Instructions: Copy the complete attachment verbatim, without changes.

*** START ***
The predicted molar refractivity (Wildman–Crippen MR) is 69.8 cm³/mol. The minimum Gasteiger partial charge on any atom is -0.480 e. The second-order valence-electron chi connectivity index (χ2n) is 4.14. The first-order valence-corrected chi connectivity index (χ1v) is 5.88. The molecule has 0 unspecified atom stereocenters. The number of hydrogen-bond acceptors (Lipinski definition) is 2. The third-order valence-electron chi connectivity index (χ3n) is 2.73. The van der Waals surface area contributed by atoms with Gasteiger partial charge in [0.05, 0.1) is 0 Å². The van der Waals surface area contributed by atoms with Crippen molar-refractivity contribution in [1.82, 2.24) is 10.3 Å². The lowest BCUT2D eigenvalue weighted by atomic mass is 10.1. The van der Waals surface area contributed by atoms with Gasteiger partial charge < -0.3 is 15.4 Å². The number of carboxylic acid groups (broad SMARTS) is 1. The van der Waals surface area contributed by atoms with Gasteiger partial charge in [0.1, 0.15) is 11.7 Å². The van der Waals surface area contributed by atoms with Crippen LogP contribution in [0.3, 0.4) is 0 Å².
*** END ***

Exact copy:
The predicted molar refractivity (Wildman–Crippen MR) is 69.8 cm³/mol. The minimum Gasteiger partial charge on any atom is -0.480 e. The second-order valence-electron chi connectivity index (χ2n) is 4.14. The first-order valence-corrected chi connectivity index (χ1v) is 5.88. The molecule has 0 unspecified atom stereocenters. The number of hydrogen-bond acceptors (Lipinski definition) is 2. The third-order valence-electron chi connectivity index (χ3n) is 2.73. The van der Waals surface area contributed by atoms with Gasteiger partial charge in [0.05, 0.1) is 0 Å². The van der Waals surface area contributed by atoms with Crippen molar-refractivity contribution in [1.82, 2.24) is 10.3 Å². The lowest BCUT2D eigenvalue weighted by atomic mass is 10.1. The van der Waals surface area contributed by atoms with Gasteiger partial charge < -0.3 is 15.4 Å². The number of carboxylic acid groups (broad SMARTS) is 1. The van der Waals surface area contributed by atoms with Gasteiger partial charge in [0.1, 0.15) is 11.7 Å². The van der Waals surface area contributed by atoms with Crippen LogP contribution in [0.3, 0.4) is 0 Å².